— Leon Trotsky

George Orwell wrote in “1984” that the act of war was destruction of the products of human labor, that, if allowed to be used by the masses, would make the populace too intelligent and comfortable to be controlled by their governments.

If one cannot comprehend war being for the destruction of human labor, certainly we can understand it as a result. Not only the destruction of labor, but the socialization of massive debt and cost for war among the people who cannot withstand another squeeze as it is.

Trotsky addressed this as well, in the context of the first World War:

“The American bourgeoisie has earned billions from the blood of the European worker; but what did the American housewife, the workingwoman, get? Her share is scarcity, and the tremendous cost of living. It is the same in all countries, whether the bourgeoisie of one or the other country wins or suffers defeat. For the workers, the toiling masses, the result is the same: exhaustion of food stocks, impoverishment, enhanced slavery and oppression, accidents, wounds, cripples — all this pours upon the popular masses.”

And in the context of the second World War, former President Eisenhower:

“Every gun that is made, every warship launched, every rocket fired signifies, in the final sense, a theft from those who hunger and are not fed, those who are cold and are not clothed.”

It is arguably easy to wage ideological warfare when the real price is paid by others. One may call these ‘hard choices’ all they like, but they are made from leather office chairs nonetheless.

It is also easy to look back on the War in Iraq and claim the populace was duped into supporting military action while conveniently ignoring the vivid reality of the time in which the populace largely clamored for war and clung to justification of it.

As the pieces fall into place for World War III, the words of the late American sociologist C. Wright Mills may be of use: “The immediate cause of World War III is the military preparation of it.”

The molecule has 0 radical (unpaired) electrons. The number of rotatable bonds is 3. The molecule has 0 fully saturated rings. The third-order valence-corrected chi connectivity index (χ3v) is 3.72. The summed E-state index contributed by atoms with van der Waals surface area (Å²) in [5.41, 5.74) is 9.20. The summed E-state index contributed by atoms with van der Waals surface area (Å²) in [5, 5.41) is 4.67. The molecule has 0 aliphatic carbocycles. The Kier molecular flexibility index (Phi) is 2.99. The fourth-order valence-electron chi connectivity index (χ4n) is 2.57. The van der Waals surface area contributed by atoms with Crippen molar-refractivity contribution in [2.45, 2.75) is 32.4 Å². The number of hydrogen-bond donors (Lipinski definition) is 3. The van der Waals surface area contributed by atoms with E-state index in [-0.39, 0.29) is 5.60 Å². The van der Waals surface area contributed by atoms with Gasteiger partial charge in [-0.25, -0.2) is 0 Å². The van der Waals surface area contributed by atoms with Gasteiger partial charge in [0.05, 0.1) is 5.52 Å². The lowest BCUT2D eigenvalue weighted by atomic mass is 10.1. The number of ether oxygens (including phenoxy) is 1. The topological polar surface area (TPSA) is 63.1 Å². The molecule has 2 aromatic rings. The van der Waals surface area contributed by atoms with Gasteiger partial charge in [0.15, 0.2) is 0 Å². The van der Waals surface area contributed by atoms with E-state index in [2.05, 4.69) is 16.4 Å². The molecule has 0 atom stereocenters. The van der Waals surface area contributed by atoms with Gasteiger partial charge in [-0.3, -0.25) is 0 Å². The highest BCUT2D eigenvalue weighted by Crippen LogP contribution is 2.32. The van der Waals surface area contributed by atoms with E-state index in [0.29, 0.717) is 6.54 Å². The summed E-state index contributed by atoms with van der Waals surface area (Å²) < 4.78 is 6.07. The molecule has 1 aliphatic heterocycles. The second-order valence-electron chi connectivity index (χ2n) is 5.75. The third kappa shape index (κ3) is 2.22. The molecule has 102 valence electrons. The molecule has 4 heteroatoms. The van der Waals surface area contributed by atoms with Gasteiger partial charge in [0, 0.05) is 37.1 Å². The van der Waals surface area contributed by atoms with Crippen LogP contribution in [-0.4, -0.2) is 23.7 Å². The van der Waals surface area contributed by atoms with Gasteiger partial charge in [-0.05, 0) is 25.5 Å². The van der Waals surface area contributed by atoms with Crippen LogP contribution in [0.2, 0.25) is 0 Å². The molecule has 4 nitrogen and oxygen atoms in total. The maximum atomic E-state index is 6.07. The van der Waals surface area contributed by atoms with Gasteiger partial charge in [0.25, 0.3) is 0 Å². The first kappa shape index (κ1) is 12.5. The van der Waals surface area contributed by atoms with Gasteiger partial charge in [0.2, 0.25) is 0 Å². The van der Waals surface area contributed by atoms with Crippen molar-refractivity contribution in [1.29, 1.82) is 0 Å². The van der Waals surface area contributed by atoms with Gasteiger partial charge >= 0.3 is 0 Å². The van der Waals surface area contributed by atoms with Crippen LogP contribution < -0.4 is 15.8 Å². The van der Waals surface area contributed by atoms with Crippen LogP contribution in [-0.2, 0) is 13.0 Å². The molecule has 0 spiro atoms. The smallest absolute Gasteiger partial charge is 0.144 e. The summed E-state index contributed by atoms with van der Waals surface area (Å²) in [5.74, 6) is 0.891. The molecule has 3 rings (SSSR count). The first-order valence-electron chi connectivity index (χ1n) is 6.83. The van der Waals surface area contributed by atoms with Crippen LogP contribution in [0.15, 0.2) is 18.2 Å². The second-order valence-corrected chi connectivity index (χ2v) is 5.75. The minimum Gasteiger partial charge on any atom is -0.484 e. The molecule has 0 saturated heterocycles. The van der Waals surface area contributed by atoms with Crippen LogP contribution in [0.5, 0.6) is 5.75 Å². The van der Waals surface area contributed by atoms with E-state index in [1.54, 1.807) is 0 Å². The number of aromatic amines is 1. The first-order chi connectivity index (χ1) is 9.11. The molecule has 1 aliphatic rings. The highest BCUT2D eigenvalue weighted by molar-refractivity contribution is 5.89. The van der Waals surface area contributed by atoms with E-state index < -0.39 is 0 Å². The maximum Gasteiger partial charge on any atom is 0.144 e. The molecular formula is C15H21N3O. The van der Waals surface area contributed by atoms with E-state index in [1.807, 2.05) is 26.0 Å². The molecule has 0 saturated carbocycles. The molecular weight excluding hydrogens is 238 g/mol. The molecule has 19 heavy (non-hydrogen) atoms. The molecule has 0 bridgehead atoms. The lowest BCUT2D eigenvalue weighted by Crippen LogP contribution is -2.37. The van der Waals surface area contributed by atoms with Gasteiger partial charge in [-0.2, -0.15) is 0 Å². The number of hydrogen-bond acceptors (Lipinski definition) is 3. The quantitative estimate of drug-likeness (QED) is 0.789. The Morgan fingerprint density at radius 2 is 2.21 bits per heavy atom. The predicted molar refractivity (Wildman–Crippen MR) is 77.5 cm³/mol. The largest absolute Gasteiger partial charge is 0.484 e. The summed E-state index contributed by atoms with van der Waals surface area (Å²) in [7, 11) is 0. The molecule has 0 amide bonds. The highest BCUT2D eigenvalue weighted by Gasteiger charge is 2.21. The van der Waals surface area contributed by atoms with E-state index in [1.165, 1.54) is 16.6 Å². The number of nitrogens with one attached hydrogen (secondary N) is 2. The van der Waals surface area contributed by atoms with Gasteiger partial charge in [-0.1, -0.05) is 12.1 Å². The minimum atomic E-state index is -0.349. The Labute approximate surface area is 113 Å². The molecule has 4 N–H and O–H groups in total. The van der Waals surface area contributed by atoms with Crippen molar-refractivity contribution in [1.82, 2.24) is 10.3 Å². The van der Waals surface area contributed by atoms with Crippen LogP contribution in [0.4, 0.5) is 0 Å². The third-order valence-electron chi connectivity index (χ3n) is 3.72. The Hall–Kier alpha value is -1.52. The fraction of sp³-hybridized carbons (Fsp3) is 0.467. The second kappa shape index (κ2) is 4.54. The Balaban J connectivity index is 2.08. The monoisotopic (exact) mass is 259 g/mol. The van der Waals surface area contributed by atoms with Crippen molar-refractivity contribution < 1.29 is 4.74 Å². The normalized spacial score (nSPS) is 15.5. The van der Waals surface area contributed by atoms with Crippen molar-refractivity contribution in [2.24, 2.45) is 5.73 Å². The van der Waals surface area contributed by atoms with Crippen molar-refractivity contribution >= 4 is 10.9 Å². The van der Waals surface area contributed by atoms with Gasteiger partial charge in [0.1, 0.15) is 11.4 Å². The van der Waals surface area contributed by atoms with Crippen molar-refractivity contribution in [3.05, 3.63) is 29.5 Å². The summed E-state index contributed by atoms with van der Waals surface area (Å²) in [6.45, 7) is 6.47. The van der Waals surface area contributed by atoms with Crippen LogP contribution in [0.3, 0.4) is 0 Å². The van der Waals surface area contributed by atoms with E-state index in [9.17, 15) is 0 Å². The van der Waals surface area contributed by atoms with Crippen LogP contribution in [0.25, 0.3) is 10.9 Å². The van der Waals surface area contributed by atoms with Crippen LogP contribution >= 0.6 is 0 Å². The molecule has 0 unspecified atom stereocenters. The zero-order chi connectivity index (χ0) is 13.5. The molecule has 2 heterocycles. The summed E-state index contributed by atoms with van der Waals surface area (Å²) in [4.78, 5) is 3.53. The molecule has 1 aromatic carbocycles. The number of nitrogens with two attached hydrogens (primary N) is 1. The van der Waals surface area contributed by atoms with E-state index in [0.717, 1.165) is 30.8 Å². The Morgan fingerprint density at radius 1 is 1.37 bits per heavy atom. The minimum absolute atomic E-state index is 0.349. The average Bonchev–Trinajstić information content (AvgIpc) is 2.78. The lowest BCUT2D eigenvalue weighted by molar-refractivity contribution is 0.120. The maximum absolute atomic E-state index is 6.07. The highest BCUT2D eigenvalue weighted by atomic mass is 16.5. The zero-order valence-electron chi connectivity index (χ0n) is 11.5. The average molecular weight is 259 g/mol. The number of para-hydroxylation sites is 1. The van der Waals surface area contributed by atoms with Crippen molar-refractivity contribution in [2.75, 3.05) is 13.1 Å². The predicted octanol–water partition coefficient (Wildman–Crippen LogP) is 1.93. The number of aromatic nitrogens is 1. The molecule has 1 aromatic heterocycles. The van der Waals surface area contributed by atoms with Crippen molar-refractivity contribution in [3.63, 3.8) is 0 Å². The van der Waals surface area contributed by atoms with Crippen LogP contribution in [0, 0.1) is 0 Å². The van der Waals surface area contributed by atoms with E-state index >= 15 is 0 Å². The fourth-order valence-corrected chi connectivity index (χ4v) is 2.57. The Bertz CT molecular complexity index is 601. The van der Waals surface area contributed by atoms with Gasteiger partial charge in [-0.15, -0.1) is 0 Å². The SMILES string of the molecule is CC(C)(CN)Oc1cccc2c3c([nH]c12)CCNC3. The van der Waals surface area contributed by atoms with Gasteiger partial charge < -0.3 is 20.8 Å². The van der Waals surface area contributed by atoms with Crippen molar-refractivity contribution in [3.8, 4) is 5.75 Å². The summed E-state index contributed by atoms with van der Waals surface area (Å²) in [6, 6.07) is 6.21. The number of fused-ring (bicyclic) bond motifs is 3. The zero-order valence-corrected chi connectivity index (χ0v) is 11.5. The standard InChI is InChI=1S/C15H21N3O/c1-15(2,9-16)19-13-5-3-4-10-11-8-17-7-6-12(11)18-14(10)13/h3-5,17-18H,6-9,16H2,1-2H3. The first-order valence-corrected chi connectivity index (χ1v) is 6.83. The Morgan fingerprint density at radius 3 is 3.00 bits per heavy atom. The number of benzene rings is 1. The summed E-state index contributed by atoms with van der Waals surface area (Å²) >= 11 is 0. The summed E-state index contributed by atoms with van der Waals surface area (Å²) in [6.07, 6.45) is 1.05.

When World War III comes, it will come with the support of the majority, as every world war to date has. It is likely that Hillary Clinton will be the next President of the United States. She has threatened overt military action against Russia in response to their unproven connection to leaks of communications within the Democratic National Committee. She has also repeated support for a no-fly zone over Syria, which, according to numerous experts, will result in war with Russia.

At which point, it’s probable even those who clamor for peace now will instead call for war when antagonized with a one-side portrayal of Russian villainy. How many of them will volunteer to join the civilian military? One could argue there should be a one-to-one ratio as one should not support war unless they are also willing to support it with their lives.

As long as the disconnect of ideological support for war ‘equals’ patriotism, the American public runs the risk of unwittingly bearing the heaviest burdens of war.

As an alternative, the toiling, oppressed and exhausted proletariat whose bodies are being factored into equations on collateral damage daily could choose to feel empowered by those who have historically rejected war, even under the often thin veil of ‘justice.’